“September twenty-ninth.”
      She raised her short arthritically swollen index finger and began figuring, as though it were a piece of chalk. Lenny stared at the imaginary chalkboard. Miss Darling’s toothless mouth moved, whispering calculations. “One.” Her hand dropped. “Go on, Queenie. Go on now.”
      “One?” Lenny glanced at Julie, Greg, and me.
      The car was parked in what might have been a driveway behind Miss Darling’s adobe hut if it weren’t for a stand of kochia weeds already tall enough to brush the underside of the car when we pulled in. Through the sun-streaked windshield I could make out the tips of the dogs’ tails and ears bounce as they moved to the dirt beneath Miss Darling’s old Cadillac; it was the only shade around that didn’t grow weeds. Three of the Caddy’s tires were flat and the right front wheel, which once held the fourth, rested on a split of oily tree stump, the wheel’s rusty edge cutting into it. The Caddy’s windows were smoky white and rolled up, and the inside was packed to the roof with cardboard boxes.
      “One what?”
      Julie and Greg squirmed for elbowroom, the skin of their legs adhering like tape to the vinyl seat covers, but Lenny wouldn’t budge.
      “One cycle. You’re a young spirit, you see—an infant soul. ‘You are and you will be, know while you are / Your spirit has traveled both long and afar. It took on strange garbs for eons of years / And now in the soul of yourself it appears.’” Miss Darling cackled and readjusted her garments under one arm, the smell of raw chicken rising from her, chicken left out too long. “That’s from my poem ‘Child of Infinitude.’ Did you know I was in Who’s Who of American Poets in nineteen-fifty-five? This is just your first body to inhabit. In your next life you’ll be a woman. Good Queenie. Good dogs.”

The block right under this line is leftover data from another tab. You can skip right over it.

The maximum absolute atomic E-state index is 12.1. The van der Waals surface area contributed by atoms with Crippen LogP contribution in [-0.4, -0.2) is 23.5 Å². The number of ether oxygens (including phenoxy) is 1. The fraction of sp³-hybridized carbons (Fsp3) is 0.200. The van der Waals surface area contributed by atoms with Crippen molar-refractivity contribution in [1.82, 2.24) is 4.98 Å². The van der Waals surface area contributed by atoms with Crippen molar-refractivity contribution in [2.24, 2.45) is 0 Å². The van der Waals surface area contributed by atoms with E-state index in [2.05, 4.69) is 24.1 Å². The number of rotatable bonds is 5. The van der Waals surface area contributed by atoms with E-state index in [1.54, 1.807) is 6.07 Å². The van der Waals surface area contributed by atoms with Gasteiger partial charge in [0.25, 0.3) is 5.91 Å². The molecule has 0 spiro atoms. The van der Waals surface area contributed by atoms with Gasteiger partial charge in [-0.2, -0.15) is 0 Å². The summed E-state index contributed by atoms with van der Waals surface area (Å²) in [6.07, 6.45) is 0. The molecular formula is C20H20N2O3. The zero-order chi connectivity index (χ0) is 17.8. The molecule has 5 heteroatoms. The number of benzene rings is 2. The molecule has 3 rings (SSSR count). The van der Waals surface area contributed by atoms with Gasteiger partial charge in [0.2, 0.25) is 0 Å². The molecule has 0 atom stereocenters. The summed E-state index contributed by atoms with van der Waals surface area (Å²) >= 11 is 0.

“I will?”
      Julie coughed, muffling another laugh.
      I frowned at her. “It goes every other life, Lenny. Right, Miss Darling?” My sister Dana had brought me to Miss Darling’s the Friday before, when I first heard how everyone has nine lives before leaving this planet, alternating between male and female, how you could figure out the cycle you’re in by adding the numbers of your birth date.
      Miss Darling nodded. “September is the ninth month, nine plus twenty-nine is thirty-eight, plus fifty-three is ninety-one. Nine plus one is ten.”
      “I thought you said I was in my first—”
      “One plus zero is one.”